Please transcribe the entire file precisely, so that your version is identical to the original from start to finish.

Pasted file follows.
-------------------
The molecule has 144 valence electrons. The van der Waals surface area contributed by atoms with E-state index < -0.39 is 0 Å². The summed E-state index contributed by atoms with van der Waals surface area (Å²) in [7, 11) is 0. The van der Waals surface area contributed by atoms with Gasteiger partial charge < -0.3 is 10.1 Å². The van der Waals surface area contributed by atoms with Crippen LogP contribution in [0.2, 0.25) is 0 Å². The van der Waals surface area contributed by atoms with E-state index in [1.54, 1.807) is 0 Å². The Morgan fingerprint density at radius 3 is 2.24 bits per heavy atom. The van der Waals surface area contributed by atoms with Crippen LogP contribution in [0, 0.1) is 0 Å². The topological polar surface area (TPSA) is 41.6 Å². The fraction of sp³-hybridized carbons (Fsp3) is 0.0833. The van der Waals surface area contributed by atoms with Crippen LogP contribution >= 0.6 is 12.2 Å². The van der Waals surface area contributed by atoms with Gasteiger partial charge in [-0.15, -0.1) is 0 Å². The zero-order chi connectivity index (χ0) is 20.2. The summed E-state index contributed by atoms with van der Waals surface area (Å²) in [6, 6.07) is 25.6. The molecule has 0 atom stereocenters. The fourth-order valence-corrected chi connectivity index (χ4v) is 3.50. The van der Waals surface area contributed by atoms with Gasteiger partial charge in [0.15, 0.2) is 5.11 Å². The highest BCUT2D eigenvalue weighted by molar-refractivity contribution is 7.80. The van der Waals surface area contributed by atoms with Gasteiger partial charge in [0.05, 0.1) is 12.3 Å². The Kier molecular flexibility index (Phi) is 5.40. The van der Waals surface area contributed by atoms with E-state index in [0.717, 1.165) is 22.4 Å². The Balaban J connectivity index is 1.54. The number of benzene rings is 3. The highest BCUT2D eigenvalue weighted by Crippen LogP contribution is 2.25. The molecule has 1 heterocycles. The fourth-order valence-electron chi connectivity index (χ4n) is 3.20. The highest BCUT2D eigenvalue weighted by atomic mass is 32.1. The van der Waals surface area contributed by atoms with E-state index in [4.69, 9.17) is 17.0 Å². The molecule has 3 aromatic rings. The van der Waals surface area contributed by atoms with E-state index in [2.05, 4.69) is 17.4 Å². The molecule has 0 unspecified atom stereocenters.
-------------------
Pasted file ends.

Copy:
The molecule has 144 valence electrons. The van der Waals surface area contributed by atoms with E-state index < -0.39 is 0 Å². The summed E-state index contributed by atoms with van der Waals surface area (Å²) in [7, 11) is 0. The van der Waals surface area contributed by atoms with Gasteiger partial charge < -0.3 is 10.1 Å². The van der Waals surface area contributed by atoms with Crippen LogP contribution in [0.2, 0.25) is 0 Å². The van der Waals surface area contributed by atoms with E-state index in [1.54, 1.807) is 0 Å². The Morgan fingerprint density at radius 3 is 2.24 bits per heavy atom. The van der Waals surface area contributed by atoms with Crippen LogP contribution in [0, 0.1) is 0 Å². The topological polar surface area (TPSA) is 41.6 Å². The fraction of sp³-hybridized carbons (Fsp3) is 0.0833. The van der Waals surface area contributed by atoms with Crippen LogP contribution >= 0.6 is 12.2 Å². The van der Waals surface area contributed by atoms with Gasteiger partial charge in [-0.15, -0.1) is 0 Å². The zero-order chi connectivity index (χ0) is 20.2. The summed E-state index contributed by atoms with van der Waals surface area (Å²) in [6, 6.07) is 25.6. The molecule has 0 atom stereocenters. The fourth-order valence-corrected chi connectivity index (χ4v) is 3.50. The van der Waals surface area contributed by atoms with Gasteiger partial charge in [0.15, 0.2) is 5.11 Å². The highest BCUT2D eigenvalue weighted by molar-refractivity contribution is 7.80. The van der Waals surface area contributed by atoms with Gasteiger partial charge in [0.05, 0.1) is 12.3 Å². The Kier molecular flexibility index (Phi) is 5.40. The van der Waals surface area contributed by atoms with E-state index in [0.717, 1.165) is 22.4 Å². The Balaban J connectivity index is 1.54. The number of benzene rings is 3. The highest BCUT2D eigenvalue weighted by Crippen LogP contribution is 2.25. The molecule has 1 heterocycles. The fourth-order valence-electron chi connectivity index (χ4n) is 3.20. The highest BCUT2D eigenvalue weighted by atomic mass is 32.1. The van der Waals surface area contributed by atoms with E-state index in [4.69, 9.17) is 17.0 Å². The molecule has 3 aromatic rings. The van der Waals surface area contributed by atoms with E-state index in [2.05, 4.69) is 17.4 Å². The molecule has 0 unspecified atom stereocenters.